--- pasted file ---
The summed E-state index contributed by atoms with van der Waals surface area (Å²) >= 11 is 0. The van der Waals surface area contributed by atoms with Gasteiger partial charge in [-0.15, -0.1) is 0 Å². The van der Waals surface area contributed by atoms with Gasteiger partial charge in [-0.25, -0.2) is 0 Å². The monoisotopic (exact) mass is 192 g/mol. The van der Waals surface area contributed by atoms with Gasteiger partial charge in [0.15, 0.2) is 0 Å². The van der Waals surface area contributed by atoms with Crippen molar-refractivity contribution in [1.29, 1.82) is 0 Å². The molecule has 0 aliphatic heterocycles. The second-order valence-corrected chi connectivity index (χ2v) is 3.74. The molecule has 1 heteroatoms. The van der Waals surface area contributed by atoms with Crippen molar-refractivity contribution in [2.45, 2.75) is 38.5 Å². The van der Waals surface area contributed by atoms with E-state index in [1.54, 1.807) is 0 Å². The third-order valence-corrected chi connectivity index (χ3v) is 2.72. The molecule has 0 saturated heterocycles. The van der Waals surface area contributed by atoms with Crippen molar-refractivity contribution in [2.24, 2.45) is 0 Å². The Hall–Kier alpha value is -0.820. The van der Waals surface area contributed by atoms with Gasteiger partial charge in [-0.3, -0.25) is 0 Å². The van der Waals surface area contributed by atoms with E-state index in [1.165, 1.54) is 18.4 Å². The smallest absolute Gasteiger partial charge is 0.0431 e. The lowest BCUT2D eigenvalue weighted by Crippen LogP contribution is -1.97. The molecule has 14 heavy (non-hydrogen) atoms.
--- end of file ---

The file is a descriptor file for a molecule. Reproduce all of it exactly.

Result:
The summed E-state index contributed by atoms with van der Waals surface area (Å²) >= 11 is 0. The van der Waals surface area contributed by atoms with Gasteiger partial charge in [-0.15, -0.1) is 0 Å². The van der Waals surface area contributed by atoms with Gasteiger partial charge in [-0.25, -0.2) is 0 Å². The monoisotopic (exact) mass is 192 g/mol. The van der Waals surface area contributed by atoms with Gasteiger partial charge in [0.15, 0.2) is 0 Å². The van der Waals surface area contributed by atoms with Crippen molar-refractivity contribution in [1.29, 1.82) is 0 Å². The molecule has 0 aliphatic heterocycles. The second-order valence-corrected chi connectivity index (χ2v) is 3.74. The molecule has 1 heteroatoms. The van der Waals surface area contributed by atoms with Crippen molar-refractivity contribution in [2.45, 2.75) is 38.5 Å². The van der Waals surface area contributed by atoms with E-state index in [1.54, 1.807) is 0 Å². The third-order valence-corrected chi connectivity index (χ3v) is 2.72. The molecule has 0 saturated heterocycles. The van der Waals surface area contributed by atoms with Crippen molar-refractivity contribution in [2.24, 2.45) is 0 Å². The Hall–Kier alpha value is -0.820. The van der Waals surface area contributed by atoms with Gasteiger partial charge in [-0.3, -0.25) is 0 Å². The van der Waals surface area contributed by atoms with E-state index in [1.165, 1.54) is 18.4 Å². The smallest absolute Gasteiger partial charge is 0.0431 e. The lowest BCUT2D eigenvalue weighted by Crippen LogP contribution is -1.97. The molecule has 14 heavy (non-hydrogen) atoms.